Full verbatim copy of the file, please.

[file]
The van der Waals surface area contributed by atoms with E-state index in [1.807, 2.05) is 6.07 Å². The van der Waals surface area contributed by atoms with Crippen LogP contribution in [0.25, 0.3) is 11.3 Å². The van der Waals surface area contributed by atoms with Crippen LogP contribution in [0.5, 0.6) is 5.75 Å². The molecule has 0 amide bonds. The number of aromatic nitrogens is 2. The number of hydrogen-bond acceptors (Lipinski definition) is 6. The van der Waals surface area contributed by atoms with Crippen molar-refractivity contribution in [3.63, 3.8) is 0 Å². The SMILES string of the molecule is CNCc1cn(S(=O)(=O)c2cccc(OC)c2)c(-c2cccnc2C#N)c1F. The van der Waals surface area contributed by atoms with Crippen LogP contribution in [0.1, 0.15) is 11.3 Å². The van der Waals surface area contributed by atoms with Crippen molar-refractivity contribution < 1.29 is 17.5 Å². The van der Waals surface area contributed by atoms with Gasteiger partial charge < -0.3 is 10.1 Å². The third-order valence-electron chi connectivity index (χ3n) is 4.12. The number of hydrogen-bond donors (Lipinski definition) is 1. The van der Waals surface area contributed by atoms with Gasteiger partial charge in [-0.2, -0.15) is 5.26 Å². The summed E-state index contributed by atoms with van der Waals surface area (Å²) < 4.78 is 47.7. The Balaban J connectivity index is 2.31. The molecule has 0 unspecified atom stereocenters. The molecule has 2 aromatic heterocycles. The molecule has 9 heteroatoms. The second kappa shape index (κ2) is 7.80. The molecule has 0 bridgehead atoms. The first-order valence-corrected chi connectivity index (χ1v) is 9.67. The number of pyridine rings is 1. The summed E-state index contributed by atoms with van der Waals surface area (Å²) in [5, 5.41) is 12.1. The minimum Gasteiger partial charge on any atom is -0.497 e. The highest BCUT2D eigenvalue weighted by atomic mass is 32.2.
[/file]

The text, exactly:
The van der Waals surface area contributed by atoms with E-state index in [1.807, 2.05) is 6.07 Å². The van der Waals surface area contributed by atoms with Crippen LogP contribution in [0.25, 0.3) is 11.3 Å². The van der Waals surface area contributed by atoms with Crippen LogP contribution in [0.5, 0.6) is 5.75 Å². The molecule has 0 amide bonds. The number of aromatic nitrogens is 2. The number of hydrogen-bond acceptors (Lipinski definition) is 6. The van der Waals surface area contributed by atoms with Crippen molar-refractivity contribution in [3.63, 3.8) is 0 Å². The SMILES string of the molecule is CNCc1cn(S(=O)(=O)c2cccc(OC)c2)c(-c2cccnc2C#N)c1F. The van der Waals surface area contributed by atoms with Crippen LogP contribution in [0.1, 0.15) is 11.3 Å². The van der Waals surface area contributed by atoms with Crippen molar-refractivity contribution < 1.29 is 17.5 Å². The van der Waals surface area contributed by atoms with Gasteiger partial charge < -0.3 is 10.1 Å². The third-order valence-electron chi connectivity index (χ3n) is 4.12. The number of hydrogen-bond donors (Lipinski definition) is 1. The van der Waals surface area contributed by atoms with Gasteiger partial charge in [-0.2, -0.15) is 5.26 Å². The summed E-state index contributed by atoms with van der Waals surface area (Å²) < 4.78 is 47.7. The Balaban J connectivity index is 2.31. The molecule has 0 unspecified atom stereocenters. The molecule has 2 aromatic heterocycles. The molecule has 9 heteroatoms. The second kappa shape index (κ2) is 7.80. The molecule has 0 bridgehead atoms. The first-order valence-corrected chi connectivity index (χ1v) is 9.67. The number of pyridine rings is 1. The summed E-state index contributed by atoms with van der Waals surface area (Å²) in [5, 5.41) is 12.1. The minimum Gasteiger partial charge on any atom is -0.497 e. The highest BCUT2D eigenvalue weighted by atomic mass is 32.2.